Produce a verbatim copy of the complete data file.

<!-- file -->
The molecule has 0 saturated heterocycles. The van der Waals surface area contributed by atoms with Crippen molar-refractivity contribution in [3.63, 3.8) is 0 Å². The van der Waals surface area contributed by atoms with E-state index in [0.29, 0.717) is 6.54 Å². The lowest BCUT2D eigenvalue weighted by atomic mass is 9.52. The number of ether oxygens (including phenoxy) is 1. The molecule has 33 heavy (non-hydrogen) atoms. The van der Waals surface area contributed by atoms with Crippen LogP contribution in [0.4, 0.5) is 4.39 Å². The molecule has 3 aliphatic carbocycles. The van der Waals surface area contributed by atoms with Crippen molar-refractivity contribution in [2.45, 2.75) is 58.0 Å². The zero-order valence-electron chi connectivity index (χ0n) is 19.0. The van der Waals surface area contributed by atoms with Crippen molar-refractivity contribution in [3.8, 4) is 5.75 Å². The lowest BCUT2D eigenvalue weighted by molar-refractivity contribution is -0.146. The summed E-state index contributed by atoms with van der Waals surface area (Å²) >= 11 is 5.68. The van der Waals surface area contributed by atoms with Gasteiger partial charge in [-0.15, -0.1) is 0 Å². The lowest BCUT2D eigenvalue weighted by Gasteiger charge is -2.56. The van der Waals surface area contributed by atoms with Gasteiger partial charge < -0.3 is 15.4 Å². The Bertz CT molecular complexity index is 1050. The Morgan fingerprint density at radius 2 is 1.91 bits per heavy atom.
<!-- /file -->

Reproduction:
The molecule has 0 saturated heterocycles. The van der Waals surface area contributed by atoms with Crippen molar-refractivity contribution in [3.63, 3.8) is 0 Å². The van der Waals surface area contributed by atoms with E-state index in [0.29, 0.717) is 6.54 Å². The lowest BCUT2D eigenvalue weighted by atomic mass is 9.52. The number of ether oxygens (including phenoxy) is 1. The molecule has 33 heavy (non-hydrogen) atoms. The van der Waals surface area contributed by atoms with Crippen LogP contribution in [0.4, 0.5) is 4.39 Å². The molecule has 3 aliphatic carbocycles. The van der Waals surface area contributed by atoms with Crippen molar-refractivity contribution in [2.45, 2.75) is 58.0 Å². The zero-order valence-electron chi connectivity index (χ0n) is 19.0. The van der Waals surface area contributed by atoms with Crippen molar-refractivity contribution in [3.8, 4) is 5.75 Å². The lowest BCUT2D eigenvalue weighted by molar-refractivity contribution is -0.146. The summed E-state index contributed by atoms with van der Waals surface area (Å²) >= 11 is 5.68. The van der Waals surface area contributed by atoms with Gasteiger partial charge in [-0.15, -0.1) is 0 Å². The lowest BCUT2D eigenvalue weighted by Gasteiger charge is -2.56. The van der Waals surface area contributed by atoms with Gasteiger partial charge < -0.3 is 15.4 Å². The Bertz CT molecular complexity index is 1050. The Morgan fingerprint density at radius 2 is 1.91 bits per heavy atom.